But if it was still made I had to taste it. Traditional Foods in Britain (Prospect Books 2004) describes it as “a cooked pork sausage … the skin is bright red, enclosing pale pink meat. Flavour: mild cured pork, lightly spiced and smoked.” Well, that is how it was.

The name polony is a mystery, being either a corruption of Bologna, the Italian city famous for its sausages, or Polonia (Poland). By the end of the 19th century one reference book said “Sheffield is more celebrated for these cooked sausages than any town in England.” There were two polony mixes, Bath and Yorkshire. Sheffield used the Yorkshire recipe, of course, which included pork, mutton or corned beef, ham or beef fat, flour and rusk, with salt, pepper, mace, ginger and coriander as seasoning.

The authors of Traditional Foods add: “It is difficult to escape the conclusion that individual butchers used whatever ingredients they felt would achieve the correct texture.”

Polony survived two world wars and Waterall Brothers of Sheffield used to make it until three years ago, according to Kevin on their stall at the Moor Market. From what he says I gather pretty much anything went into it (no bad thing in itself) until the regulations changed and made it too expensive to manufacture for the price people wanted to pay.

But polony still exists. Potters make it for sale on stalls in Barnsley market and you can buy it at their shop in the middle of Wombwell. Polony is listed on Potter’s website under savouries, between black pudding and savoury ducks. I bought two ‘sticks’ or ‘links’ of polony at their shop in the middle of Wombwell. They are in 15cm lengths wrapped in red plastic ‘chubs’ weighing just under 200g and costing a few pence short of £1. The label gives the pork content as 59pc.

The factory is half a mile down the road and boss Neal Potter was happy to see me even though I called unannounced. Aged 51, he is a delightful man, very passionate about his products for which he has won many awards. Polony is made to his father Harry’s recipe and he uses a mix of shoulder and belly pork with water, rusk and their own seasoning. He cut up a polony for me to taste.

It is quite bland with a soft texture, just a bit firmer than potted meat, and you can feel the rusk on your tongue. The meat is beige rather than the traditional pink. The sausage is boiled – a new batch was in the vats as we spoke – so I’m guessing this is a version of the economy frying sausage Potter’s sell. “We make it every day,” he said. It’s pleasant but modest in flavour.

Neal, who runs the business with his wife Catherine and two sons, said polony sells well but not as much as his black pudding. “It’s the older generation who buy it. We are trying to educate younger people. . . If you could get them to taste it I am sure they would eat it.”

As Catherine said, you still see it on local buffet tables and at funeral teas, along with ‘savoury ducks. Neal has his sliced in sandwiches or fried along with his bacon and egg for breakfast. I tried and it doesn’t taste bad that way. Now that would be a unique selling point for local hotels and B&Bs, the Full Barnsley Breakfast: bacon, egg, Potter’s black pudding and polony.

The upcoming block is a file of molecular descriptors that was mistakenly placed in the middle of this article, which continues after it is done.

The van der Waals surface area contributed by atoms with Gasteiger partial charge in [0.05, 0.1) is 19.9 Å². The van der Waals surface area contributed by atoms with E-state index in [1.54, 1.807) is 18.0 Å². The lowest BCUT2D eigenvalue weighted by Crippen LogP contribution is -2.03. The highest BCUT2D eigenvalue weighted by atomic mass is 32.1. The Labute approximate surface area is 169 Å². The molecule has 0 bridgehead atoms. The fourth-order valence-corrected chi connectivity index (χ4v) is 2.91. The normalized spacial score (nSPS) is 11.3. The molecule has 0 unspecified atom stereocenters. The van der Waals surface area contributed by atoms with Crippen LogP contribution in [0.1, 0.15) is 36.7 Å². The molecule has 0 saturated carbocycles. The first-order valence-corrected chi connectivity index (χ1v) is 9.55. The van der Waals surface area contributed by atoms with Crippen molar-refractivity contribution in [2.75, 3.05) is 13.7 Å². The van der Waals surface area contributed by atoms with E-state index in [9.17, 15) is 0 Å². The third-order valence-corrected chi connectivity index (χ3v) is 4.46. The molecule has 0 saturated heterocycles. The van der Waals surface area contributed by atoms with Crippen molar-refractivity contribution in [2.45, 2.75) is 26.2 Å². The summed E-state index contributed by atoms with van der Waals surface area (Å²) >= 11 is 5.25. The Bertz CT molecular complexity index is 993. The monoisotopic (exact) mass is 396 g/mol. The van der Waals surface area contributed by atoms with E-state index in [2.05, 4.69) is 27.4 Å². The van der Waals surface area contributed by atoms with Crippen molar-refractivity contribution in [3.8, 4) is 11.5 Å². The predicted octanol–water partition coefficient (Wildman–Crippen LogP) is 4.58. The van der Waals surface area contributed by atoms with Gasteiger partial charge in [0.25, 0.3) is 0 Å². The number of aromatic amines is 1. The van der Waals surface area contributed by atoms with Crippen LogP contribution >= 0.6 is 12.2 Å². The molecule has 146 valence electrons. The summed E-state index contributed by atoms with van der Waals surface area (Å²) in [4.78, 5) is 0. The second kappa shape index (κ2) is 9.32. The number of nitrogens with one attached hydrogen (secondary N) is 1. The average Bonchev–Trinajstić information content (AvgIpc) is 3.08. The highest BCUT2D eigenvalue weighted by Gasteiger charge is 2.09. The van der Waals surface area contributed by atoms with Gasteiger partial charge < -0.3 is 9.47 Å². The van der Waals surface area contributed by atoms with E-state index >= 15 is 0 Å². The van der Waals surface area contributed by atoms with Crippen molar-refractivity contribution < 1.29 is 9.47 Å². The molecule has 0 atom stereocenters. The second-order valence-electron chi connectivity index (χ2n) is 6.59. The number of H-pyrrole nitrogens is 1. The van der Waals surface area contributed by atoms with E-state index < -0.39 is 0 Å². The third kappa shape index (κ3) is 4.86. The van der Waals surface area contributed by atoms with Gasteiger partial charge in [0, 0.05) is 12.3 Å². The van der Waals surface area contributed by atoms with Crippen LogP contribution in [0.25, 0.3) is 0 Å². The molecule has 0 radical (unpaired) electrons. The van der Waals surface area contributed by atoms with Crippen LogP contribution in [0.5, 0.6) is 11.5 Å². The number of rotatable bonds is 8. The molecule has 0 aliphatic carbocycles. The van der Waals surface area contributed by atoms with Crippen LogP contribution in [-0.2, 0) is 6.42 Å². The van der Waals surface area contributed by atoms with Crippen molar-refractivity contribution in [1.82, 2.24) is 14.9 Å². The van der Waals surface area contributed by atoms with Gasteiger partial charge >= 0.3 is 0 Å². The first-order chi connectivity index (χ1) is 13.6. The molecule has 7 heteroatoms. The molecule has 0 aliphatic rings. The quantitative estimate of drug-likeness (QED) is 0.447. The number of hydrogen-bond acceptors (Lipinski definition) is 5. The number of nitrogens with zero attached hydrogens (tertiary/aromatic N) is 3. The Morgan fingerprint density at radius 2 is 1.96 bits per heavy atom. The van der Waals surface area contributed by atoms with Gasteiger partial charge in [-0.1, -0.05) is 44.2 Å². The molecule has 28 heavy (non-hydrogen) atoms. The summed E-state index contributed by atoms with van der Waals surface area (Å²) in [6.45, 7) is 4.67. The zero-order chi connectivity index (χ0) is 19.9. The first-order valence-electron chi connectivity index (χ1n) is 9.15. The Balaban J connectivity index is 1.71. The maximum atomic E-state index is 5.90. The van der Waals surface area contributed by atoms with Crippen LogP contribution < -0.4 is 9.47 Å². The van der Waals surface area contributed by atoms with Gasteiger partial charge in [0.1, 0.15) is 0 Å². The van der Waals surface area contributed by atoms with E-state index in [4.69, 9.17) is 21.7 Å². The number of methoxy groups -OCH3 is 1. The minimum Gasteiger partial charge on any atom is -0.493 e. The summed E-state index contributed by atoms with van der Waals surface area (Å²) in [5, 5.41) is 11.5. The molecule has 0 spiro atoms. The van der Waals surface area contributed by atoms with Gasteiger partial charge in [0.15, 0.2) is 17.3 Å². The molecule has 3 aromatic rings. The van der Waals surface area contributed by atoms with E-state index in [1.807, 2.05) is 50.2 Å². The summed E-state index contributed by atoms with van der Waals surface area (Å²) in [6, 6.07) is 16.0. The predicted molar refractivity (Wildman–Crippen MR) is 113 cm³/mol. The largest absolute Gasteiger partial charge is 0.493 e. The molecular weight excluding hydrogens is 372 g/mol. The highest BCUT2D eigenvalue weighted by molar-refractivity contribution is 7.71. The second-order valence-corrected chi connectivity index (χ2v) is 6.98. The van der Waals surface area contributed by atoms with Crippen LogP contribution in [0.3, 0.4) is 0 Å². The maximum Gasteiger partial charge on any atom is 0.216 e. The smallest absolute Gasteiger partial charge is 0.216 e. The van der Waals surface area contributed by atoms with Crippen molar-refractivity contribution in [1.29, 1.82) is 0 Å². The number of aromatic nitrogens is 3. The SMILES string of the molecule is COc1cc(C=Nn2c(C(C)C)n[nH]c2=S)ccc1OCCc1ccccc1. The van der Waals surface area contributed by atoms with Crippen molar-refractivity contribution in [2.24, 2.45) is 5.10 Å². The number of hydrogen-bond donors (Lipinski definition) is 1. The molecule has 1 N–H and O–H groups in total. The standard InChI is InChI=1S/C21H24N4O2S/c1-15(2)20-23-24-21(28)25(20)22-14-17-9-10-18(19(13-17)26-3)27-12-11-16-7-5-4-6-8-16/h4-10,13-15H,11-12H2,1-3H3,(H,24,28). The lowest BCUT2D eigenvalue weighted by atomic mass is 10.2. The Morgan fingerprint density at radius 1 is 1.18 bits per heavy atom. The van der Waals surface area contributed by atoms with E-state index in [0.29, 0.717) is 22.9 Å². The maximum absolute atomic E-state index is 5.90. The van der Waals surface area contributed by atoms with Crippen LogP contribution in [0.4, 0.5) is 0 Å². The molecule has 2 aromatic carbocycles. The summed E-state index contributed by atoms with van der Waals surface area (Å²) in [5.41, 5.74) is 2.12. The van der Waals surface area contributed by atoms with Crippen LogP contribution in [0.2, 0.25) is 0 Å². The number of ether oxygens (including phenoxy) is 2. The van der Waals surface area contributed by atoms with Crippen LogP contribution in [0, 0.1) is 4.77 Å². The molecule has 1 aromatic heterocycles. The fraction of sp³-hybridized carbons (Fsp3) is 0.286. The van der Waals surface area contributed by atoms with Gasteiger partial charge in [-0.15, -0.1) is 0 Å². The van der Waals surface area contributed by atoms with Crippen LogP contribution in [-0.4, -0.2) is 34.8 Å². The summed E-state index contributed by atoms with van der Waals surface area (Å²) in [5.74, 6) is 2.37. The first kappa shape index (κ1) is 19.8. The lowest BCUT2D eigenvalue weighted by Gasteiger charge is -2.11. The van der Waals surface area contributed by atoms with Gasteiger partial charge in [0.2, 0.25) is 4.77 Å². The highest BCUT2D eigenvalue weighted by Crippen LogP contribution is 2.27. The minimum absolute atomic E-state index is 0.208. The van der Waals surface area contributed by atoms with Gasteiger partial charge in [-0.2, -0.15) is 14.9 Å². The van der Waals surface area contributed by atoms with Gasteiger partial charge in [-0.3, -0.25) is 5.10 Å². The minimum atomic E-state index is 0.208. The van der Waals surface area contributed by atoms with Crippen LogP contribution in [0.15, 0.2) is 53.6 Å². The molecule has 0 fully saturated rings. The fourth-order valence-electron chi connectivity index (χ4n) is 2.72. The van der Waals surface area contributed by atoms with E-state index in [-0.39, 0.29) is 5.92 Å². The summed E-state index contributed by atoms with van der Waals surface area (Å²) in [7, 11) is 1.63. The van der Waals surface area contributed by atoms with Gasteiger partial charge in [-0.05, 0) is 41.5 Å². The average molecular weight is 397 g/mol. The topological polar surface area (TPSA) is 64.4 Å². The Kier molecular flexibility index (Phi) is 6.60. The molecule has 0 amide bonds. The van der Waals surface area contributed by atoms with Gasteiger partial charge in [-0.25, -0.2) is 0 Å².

Potters of Barnsley, Barnsley Road, Wombwell, Barnsley, S73 8DJ. Tel: 01226 753323. Web:

A taste of polony

A taste of polony

Potter's shop in Wombwell

Potter’s shop in Wombwell

Bread and Scrape

P1010431 dripping on toast

Toast and dripping


When I was a boy in the Fifties we had a lot of bread and dripping. We called it Bread and Scrape. On high days and holidays for a special treat we had dripping on toast. No, that’s a joke. I’m not going to be like the Yorkshiremen in that Monty Python sketch and say I lived in a cardboard box or a hole in the ground.

But we didn’t have central heating and our mum scraped the ice off the inside of the windows on cold winter’s mornings so we needed the fat to shiver ourselves warm. You ate a lot more fat then but didn’t put on weight. That’s why there are so many lardarses today; they eat the wrong kind of fat and sit in front of the telly all day in warm rooms.

I have never lost my love for dripping and always save it after a roast. You can still buy it at some butchers and along with the Bee Stings at Lily’s Pork Stores in Hillsborough but the best is made yourself. Turkey dripping on toast is my Boxing Day (and several days after) breakfast. This weekend the family came round and we had roast chicken. Whatever fats and juices didn’t go in the gravy went in the dripping pot.

I’ve just had some toast and dripping and analysed what I was eating and how it felt. I like to spread the dripping fat on first then cover it with bits of jelly, not pressed into the toast. Then it is liberally sprinkled with freshly ground pepper and sea salt. In the old days it was just cooking salt and ground pepper but my tastes have gone lah-de-dah since.

First comes the crunch of the warm toast against your teeth, followed by the squidginess of the jelly which brushes your gums before melting on your tongue. Now comes that wonderful mouthfeel of fat suffusing your tastebuds, the savouriness of salt and the spiciness of pepper. All this in a single mouthful of toast and dripping.